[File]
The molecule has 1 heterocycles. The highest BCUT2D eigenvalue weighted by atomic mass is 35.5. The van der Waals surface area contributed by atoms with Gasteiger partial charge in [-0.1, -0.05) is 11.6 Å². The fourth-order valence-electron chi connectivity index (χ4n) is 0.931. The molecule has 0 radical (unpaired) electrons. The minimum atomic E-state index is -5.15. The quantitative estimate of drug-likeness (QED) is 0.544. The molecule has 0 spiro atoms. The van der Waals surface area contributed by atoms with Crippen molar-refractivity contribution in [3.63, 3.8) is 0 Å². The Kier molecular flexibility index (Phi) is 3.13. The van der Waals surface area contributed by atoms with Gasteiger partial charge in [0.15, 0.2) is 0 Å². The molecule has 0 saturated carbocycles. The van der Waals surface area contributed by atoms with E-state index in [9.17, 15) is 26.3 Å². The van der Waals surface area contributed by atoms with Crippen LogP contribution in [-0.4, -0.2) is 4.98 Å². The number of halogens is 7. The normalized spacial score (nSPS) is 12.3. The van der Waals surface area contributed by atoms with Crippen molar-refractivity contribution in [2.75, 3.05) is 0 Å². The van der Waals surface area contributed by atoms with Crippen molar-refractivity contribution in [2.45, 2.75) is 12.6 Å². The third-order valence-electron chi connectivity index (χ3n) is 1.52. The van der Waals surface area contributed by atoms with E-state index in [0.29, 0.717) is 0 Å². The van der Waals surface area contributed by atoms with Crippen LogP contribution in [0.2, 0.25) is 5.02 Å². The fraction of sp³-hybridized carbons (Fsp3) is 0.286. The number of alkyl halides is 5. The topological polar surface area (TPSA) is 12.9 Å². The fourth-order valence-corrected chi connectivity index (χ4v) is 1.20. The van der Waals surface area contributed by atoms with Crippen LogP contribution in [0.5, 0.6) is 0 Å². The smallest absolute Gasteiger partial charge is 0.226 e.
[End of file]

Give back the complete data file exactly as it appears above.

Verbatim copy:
The molecule has 1 heterocycles. The highest BCUT2D eigenvalue weighted by atomic mass is 35.5. The van der Waals surface area contributed by atoms with Gasteiger partial charge in [-0.1, -0.05) is 11.6 Å². The fourth-order valence-electron chi connectivity index (χ4n) is 0.931. The molecule has 0 radical (unpaired) electrons. The minimum atomic E-state index is -5.15. The quantitative estimate of drug-likeness (QED) is 0.544. The molecule has 0 spiro atoms. The van der Waals surface area contributed by atoms with Crippen molar-refractivity contribution in [3.63, 3.8) is 0 Å². The Kier molecular flexibility index (Phi) is 3.13. The van der Waals surface area contributed by atoms with Gasteiger partial charge in [0.15, 0.2) is 0 Å². The molecule has 0 saturated carbocycles. The van der Waals surface area contributed by atoms with E-state index in [9.17, 15) is 26.3 Å². The van der Waals surface area contributed by atoms with Crippen LogP contribution in [-0.4, -0.2) is 4.98 Å². The number of halogens is 7. The normalized spacial score (nSPS) is 12.3. The van der Waals surface area contributed by atoms with Crippen molar-refractivity contribution in [2.75, 3.05) is 0 Å². The van der Waals surface area contributed by atoms with Crippen molar-refractivity contribution in [2.45, 2.75) is 12.6 Å². The third-order valence-electron chi connectivity index (χ3n) is 1.52. The van der Waals surface area contributed by atoms with E-state index in [0.29, 0.717) is 0 Å². The van der Waals surface area contributed by atoms with Crippen LogP contribution in [0.2, 0.25) is 5.02 Å². The fraction of sp³-hybridized carbons (Fsp3) is 0.286. The number of alkyl halides is 5. The topological polar surface area (TPSA) is 12.9 Å². The fourth-order valence-corrected chi connectivity index (χ4v) is 1.20. The van der Waals surface area contributed by atoms with Crippen LogP contribution in [0.5, 0.6) is 0 Å². The smallest absolute Gasteiger partial charge is 0.226 e.